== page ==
I became even more concerned when I arrived at a meeting to discuss campaigns in early 2022. Peter Hammerstedt stepped out of the room before I could enter and asked that I not come in until they finished having a Zoom meeting with U.S. government representatives. When I asked why, Peter told me that if the government people saw me, it would have negative consequences for government partnerships. When I was allowed into the meeting it was to be introduced to new staff members to handle communications, outreach and ship management, none of whom had any experience with Sea Shepherd.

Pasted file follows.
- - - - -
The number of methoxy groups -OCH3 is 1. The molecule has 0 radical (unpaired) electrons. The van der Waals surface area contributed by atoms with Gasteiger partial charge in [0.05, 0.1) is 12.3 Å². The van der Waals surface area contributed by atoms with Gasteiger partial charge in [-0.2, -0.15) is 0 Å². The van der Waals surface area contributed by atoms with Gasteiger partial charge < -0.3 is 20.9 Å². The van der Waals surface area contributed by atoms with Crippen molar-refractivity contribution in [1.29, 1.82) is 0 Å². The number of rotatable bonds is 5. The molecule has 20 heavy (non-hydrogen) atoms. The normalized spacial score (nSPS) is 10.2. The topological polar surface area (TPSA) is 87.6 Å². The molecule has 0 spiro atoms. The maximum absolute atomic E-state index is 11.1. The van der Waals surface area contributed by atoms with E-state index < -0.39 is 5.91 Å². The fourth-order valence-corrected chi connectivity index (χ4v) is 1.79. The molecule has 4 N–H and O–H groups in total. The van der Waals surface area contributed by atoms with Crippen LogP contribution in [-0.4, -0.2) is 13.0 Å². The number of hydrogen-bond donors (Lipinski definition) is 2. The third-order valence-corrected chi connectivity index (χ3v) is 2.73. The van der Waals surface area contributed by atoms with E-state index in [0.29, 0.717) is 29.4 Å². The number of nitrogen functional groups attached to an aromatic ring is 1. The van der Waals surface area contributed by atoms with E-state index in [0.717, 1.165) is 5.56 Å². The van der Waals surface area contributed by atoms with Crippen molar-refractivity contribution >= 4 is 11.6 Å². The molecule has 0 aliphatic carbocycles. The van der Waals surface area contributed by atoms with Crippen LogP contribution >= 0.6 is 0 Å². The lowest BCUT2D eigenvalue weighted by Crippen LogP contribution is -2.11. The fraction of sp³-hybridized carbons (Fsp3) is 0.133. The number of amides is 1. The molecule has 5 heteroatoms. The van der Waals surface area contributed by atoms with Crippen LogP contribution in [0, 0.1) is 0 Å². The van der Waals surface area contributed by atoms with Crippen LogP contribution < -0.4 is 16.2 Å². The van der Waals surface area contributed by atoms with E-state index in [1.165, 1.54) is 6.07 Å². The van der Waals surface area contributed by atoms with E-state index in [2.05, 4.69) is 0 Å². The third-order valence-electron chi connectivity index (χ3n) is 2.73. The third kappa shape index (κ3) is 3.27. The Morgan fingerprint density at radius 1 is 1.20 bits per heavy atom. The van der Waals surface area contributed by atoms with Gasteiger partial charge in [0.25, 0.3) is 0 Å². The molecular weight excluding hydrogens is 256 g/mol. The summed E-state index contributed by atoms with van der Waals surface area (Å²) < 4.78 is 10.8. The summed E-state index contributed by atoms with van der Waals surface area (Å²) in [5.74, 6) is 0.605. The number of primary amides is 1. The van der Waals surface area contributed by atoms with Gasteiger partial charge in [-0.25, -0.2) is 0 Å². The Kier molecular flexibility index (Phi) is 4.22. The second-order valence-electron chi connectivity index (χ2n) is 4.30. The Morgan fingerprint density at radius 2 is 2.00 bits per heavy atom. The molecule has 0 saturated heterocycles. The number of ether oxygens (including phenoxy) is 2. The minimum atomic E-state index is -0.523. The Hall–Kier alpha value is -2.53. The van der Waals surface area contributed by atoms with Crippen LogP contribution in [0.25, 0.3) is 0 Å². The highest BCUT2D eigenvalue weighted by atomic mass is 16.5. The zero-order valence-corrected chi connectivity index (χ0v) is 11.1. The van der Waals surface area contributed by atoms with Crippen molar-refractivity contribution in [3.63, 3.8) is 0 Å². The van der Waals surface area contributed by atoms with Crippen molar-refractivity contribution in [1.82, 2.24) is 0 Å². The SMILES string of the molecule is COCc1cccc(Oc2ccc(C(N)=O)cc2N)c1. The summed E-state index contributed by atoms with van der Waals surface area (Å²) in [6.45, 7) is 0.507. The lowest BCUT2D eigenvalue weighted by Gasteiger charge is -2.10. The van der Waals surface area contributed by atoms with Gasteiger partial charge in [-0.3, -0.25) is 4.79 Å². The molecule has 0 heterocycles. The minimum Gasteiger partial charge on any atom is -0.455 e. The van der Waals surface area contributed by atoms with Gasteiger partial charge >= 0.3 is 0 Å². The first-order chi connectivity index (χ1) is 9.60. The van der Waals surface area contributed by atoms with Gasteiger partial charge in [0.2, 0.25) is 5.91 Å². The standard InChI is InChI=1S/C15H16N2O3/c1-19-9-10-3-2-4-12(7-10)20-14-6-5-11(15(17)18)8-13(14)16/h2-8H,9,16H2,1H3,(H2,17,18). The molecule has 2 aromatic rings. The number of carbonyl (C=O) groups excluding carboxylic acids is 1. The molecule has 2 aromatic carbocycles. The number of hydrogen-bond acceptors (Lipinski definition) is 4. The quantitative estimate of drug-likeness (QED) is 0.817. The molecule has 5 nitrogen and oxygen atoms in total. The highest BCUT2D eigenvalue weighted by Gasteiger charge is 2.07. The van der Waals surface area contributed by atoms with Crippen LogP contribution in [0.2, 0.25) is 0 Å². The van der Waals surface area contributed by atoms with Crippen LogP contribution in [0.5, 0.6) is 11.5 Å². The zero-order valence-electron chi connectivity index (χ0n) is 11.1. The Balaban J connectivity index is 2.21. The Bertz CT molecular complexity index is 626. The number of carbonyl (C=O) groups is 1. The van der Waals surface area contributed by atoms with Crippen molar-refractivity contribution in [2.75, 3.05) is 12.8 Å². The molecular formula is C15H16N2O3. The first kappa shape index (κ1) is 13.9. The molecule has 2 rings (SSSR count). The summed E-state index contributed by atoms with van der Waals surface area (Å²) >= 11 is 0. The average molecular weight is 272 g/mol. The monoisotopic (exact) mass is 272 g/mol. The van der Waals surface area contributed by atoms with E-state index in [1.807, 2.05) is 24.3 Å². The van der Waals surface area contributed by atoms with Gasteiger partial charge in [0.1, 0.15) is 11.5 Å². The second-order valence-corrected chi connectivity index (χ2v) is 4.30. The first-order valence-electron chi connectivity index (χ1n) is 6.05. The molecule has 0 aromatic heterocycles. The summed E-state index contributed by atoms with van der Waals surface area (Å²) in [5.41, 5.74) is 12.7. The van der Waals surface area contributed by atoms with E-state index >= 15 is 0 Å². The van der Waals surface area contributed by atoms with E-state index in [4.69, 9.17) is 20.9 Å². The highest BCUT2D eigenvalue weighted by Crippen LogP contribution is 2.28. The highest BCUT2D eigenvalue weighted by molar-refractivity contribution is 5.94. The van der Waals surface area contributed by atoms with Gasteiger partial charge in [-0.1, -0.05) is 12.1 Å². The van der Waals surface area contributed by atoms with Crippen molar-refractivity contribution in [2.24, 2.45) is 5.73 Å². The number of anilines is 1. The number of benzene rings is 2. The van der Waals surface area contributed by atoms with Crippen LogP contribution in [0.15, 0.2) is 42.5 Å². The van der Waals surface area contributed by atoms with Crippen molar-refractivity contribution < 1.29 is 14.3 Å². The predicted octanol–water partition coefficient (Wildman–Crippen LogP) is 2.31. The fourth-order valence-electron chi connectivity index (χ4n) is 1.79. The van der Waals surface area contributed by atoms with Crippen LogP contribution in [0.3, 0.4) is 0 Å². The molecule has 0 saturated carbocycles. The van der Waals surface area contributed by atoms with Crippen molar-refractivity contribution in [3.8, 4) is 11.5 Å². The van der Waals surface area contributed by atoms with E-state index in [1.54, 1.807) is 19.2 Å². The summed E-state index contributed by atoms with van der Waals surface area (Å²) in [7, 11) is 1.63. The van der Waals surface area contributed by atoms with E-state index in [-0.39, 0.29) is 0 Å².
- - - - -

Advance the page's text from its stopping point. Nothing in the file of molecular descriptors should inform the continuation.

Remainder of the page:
I was also told that I could not do any media interviews without approval of the new communications director and all my social media posts had to be approved before posting.

Sea Shepherd captains and crew were ordered to not communicate with me.

In April of 2022, both Peter and Alex resigned from their positions in protest over micro-management by Pritam Singh. They both told me they could not work with Pritam Singh and would never work with him again. This was followed by the resignation of Farrah Smith our Development director who also cited micro-management.

The Board was making decisions without my knowledge or input including the selling of our ship the Brigitte Bardot and the scrapping of our ships John Paul DeJoria, Sharpie and White Holly.

In June 2022 I brought my concerns to the Board of Directors, a Board that now included people hand-picked to support Pritam Singh and to oppose me. There were only two directors that supported me.